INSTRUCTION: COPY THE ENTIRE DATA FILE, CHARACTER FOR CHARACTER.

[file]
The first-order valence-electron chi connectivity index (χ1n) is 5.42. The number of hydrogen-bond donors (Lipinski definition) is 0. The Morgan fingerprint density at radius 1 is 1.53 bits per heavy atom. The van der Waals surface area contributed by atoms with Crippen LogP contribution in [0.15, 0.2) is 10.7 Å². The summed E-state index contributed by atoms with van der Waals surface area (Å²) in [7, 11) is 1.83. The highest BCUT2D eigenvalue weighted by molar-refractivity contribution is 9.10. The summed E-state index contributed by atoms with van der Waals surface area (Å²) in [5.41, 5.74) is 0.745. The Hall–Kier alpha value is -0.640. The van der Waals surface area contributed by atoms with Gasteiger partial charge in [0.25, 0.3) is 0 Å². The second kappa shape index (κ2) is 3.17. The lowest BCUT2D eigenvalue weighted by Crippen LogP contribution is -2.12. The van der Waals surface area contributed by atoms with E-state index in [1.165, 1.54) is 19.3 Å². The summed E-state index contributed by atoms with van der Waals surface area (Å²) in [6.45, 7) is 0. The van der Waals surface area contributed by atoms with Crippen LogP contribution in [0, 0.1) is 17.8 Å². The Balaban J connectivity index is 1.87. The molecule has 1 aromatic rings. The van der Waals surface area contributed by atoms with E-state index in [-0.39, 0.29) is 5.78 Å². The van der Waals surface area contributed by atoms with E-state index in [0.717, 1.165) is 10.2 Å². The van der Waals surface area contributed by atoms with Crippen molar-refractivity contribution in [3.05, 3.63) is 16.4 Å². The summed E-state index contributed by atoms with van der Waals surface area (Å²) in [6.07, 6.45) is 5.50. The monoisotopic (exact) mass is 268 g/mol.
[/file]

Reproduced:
The first-order valence-electron chi connectivity index (χ1n) is 5.42. The number of hydrogen-bond donors (Lipinski definition) is 0. The Morgan fingerprint density at radius 1 is 1.53 bits per heavy atom. The van der Waals surface area contributed by atoms with Crippen LogP contribution in [0.15, 0.2) is 10.7 Å². The summed E-state index contributed by atoms with van der Waals surface area (Å²) in [7, 11) is 1.83. The highest BCUT2D eigenvalue weighted by molar-refractivity contribution is 9.10. The summed E-state index contributed by atoms with van der Waals surface area (Å²) in [5.41, 5.74) is 0.745. The Hall–Kier alpha value is -0.640. The van der Waals surface area contributed by atoms with Gasteiger partial charge in [0.25, 0.3) is 0 Å². The second kappa shape index (κ2) is 3.17. The lowest BCUT2D eigenvalue weighted by Crippen LogP contribution is -2.12. The van der Waals surface area contributed by atoms with E-state index in [1.165, 1.54) is 19.3 Å². The summed E-state index contributed by atoms with van der Waals surface area (Å²) in [6.45, 7) is 0. The van der Waals surface area contributed by atoms with Crippen LogP contribution in [0, 0.1) is 17.8 Å². The Balaban J connectivity index is 1.87. The molecule has 1 aromatic rings. The van der Waals surface area contributed by atoms with E-state index in [-0.39, 0.29) is 5.78 Å². The van der Waals surface area contributed by atoms with E-state index in [0.717, 1.165) is 10.2 Å². The van der Waals surface area contributed by atoms with Crippen molar-refractivity contribution in [3.05, 3.63) is 16.4 Å². The summed E-state index contributed by atoms with van der Waals surface area (Å²) in [6.07, 6.45) is 5.50. The monoisotopic (exact) mass is 268 g/mol.